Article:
Grasping Appendage of Amplectobelua Anomalocarid

A Putative Terror of the Cambrian Seas

Amplectobelua symbranchiata

Phylum Uncertain, Anomalocarididae

Geological Time: Early Cambrian (~525 million years ago)

Size (25.4 mm = 1 inch): Fossil is 55 mm long (curve measure) by 30 mm wide (maximum) on a 110 mm by 90 mm matrix

Fossil Site: Chengjiang Maotianshan Shales - Quiongzhusi Section, Yu’anshan Member, Heilinpu Formation, Mafang Village, Anning Town, Yunnan Province, China

Fossil Code: CF426

Price: $425.00


Amplectobelua symbranchiataDescription: This impressive specimen comes from the Early Cambrian Heilinpu Formation deposits near Anning, in Kunming County, Yunnan Province, China, The discovery of the Chengjiang Biota by Hou Xian-guang in 1984 opened a window onto a remarkable array of lifeforms from what is termed the Cambrian Explosion. The diversity of soft-tissue fossils is astonishing: algae, medusiforms, sponges, priapulids, annelid-like worms, echinoderms, arthropods (including trilobites), hemichordates, chordates, and the first agnathan fish make up just a small fraction of the total. Numerous problematic forms are known as Anomalocariswell, some of which may have represented failed attempts at diversity that did not persist to the present day.

This is the grasping arm of one of the “Terrors Of The Cambrian”, Amplectobelua symbranchaiata. The members of this group of enigmatic creatures are known from Asia, Australia, Europe, and North America, and are thought by many to be closely allied with the Arthropda, a position not held by all researchers. As of the publication of Hou’s book in 2004, some 30 examples were known, most being grasping arms like this one. The spiniferous grasping appendages are strongly suggestive of its carnivorous habits; some trilobites from Utah bear evidence of bite marks that have been attributed to its near relative Anomalocaris. The primary distinction between the 2 genera is that the spines of Anomalocaris are branched, while those on Amplectobelua are unbranched, as seen here. The proximalmost spine is also greatly elongated.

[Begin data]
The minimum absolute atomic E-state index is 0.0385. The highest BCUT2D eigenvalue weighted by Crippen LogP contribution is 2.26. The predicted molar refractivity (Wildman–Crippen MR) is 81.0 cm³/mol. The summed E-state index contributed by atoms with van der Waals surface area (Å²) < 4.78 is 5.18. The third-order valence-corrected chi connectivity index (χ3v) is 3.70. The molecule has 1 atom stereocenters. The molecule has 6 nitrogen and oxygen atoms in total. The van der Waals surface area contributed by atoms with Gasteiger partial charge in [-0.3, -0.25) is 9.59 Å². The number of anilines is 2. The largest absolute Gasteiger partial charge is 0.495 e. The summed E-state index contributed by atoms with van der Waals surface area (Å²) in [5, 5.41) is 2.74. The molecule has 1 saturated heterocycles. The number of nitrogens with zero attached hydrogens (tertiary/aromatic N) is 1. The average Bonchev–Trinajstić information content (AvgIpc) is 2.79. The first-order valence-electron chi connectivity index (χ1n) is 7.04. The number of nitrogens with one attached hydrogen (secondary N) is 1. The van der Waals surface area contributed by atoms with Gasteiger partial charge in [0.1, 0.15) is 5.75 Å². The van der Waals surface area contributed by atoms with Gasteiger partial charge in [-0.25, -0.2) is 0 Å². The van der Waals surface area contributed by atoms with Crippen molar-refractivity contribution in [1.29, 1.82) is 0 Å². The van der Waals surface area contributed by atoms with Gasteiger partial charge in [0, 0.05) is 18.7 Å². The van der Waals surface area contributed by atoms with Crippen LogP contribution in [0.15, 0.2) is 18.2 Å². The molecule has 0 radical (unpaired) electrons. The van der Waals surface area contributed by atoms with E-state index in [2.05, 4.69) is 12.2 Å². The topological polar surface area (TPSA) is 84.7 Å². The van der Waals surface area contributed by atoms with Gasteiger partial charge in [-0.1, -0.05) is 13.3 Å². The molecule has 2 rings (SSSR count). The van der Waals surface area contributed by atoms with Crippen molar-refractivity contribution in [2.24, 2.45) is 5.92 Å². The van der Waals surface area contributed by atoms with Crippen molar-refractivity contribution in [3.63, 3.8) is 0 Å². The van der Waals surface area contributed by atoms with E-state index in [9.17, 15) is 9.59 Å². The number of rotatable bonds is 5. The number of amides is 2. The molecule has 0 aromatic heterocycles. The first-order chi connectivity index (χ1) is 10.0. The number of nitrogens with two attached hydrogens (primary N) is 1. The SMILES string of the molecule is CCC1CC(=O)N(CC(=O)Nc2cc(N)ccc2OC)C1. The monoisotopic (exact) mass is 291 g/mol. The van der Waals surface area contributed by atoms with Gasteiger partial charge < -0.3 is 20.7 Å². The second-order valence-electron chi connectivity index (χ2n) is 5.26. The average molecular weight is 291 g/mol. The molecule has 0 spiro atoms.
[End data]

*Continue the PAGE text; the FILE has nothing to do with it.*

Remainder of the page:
Also see: Chengjiang Biota Fauna List Chengjiang Fossils

Fossil Sales


Fossil Mall Navigation:
l Home l Fossils for Sale Map l Museum and Rare Fossils l How to Buy Fossils l

Navigate by Fossil Category:
l Trilobites
l Ammonites l Fish Fossils l Invertebrate Fossils l
l Crinoids and Echinoderms l Insect Fossils l Dinosaur and Reptile Fossils l
l Cambrian Explosion Fossils l Plant Fossils l Stromatolites l
l Vertebrate Fossils l Fossil Amber l Trace & Ichnofossils l

l Fossils and Paleotological Science Information l